Embraer secured its first customer for its new E-Jet passenger-to-freighter (P2F) program as Nordic Aviation Capital (NAC) signed an agreement in principle to take 10 slots for E190F/E195F conversions, the Brazilian airframer said Monday. NAC plans to use airplanes in its existing fleet for the conversions and take the first deliveries in 2024.
Launched this past March, the Embraer P2F program addresses the growing demand for cargo airplanes and particularly for a category that would meet what the company calls the evolving nature of e-commerce and modern trade, which calls for ever-faster delivery times and a need for decentralized operations.
“There is unprecedented demand for airfreight, especially for same-day deliveries and decentralized operations: the perfect mission for E-Jet sized freighters,” said Embraer Services and Support president and CEO Johann Bordais. “Embraer’s P2F solution provides NAC with ideal revenue-earning extension opportunities for our earlier E-Jet models, now set to replace the more polluting narrowbody cargo aircraft heading into retirement.”
The E190F will carry a payload of up to 23,600 pounds and the E195F up to 27,100 pounds. The company lists volume capacities of 3,632 cubic feet and 4,171 cubic feet, respectively, and ranges of 2,300 nm for the E190F and 2,100 nm for the E195F. By comparison, the larger A320P2F conversion under development by Elbe Flugzeugwerke, the joint venture created by Airbus and ST Engineering, will carry 46,296 pounds over 1,800 nm, or 37,478 pounds up to 2,560 nm.
Embraer said it would make the conversion available for all used E190 and E195 aircraft. It added that it sees a demand for the size category of the E190/195F of some 700 aircraft over 20 years.
The initiative comes as Embraer addresses what it calls three major opportunities, including the fact that much of the current standard body freighter fleet has entered its retirement window. The company also cited recent structural changes that strengthened the overall freighter market, “and more so for same-day deliveries and decentralized operations.”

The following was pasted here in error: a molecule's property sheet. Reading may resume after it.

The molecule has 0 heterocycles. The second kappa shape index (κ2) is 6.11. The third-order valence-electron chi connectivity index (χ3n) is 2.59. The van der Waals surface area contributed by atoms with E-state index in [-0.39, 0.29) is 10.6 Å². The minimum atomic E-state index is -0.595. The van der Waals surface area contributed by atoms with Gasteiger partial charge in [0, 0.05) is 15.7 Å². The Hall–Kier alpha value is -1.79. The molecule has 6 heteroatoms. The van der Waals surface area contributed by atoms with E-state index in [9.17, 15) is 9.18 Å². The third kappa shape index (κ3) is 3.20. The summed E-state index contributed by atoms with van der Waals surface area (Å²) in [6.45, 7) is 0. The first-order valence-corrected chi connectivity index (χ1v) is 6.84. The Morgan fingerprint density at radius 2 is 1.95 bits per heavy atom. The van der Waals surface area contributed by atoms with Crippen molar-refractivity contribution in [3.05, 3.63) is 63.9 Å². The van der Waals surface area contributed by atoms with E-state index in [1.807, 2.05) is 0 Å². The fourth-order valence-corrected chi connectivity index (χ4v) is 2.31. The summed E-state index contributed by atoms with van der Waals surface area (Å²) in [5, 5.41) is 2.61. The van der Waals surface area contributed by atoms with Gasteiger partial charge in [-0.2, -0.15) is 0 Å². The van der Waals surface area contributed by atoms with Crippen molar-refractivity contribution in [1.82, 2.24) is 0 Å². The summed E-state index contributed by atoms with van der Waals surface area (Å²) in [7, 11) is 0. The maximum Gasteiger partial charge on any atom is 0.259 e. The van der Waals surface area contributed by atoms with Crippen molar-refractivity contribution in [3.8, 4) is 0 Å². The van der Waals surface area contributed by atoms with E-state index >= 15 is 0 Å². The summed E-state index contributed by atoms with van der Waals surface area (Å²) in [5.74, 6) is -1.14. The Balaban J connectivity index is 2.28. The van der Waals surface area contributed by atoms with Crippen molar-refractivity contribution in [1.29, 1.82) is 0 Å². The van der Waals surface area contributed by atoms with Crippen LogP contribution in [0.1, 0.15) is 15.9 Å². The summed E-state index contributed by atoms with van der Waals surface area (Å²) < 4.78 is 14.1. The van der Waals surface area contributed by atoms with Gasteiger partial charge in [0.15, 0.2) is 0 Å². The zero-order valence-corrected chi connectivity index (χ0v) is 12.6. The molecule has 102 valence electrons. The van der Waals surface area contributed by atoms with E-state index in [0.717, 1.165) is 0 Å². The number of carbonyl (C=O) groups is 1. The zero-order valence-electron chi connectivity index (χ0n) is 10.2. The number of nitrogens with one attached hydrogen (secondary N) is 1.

Finally, it noted that E-Jets that entered service around 10 to 15 years ago are now emerging from long-term leases and beginning their replacement cycle, one that will continue over the coming decade. The full cargo conversion will extend the life of the most mature E-Jets by another 10 to 15 years and encourage their replacement in the passenger market with what Embraer calls more efficient, more sustainable, and quieter aircraft.
The company claims the E-Jet Freighters will offer 50 percent more volume capacity and three times the range of large cargo turboprops and “up to 30 percent” lower operating costs than narrowbodies.
Embraer said it will perform the freighter conversions at its facilities in Brazil. The conversion includes a main deck front cargo door; cargo handling system; floor reinforcement; the Rigid Cargo Barrier, which is a 9G barrier with access door; cargo smoke detection system, including class E extinguishers in the upper cargo compartment; air management system changes (cooling, pressurization, etc), and interior removal and provisions for hazardous material transportation.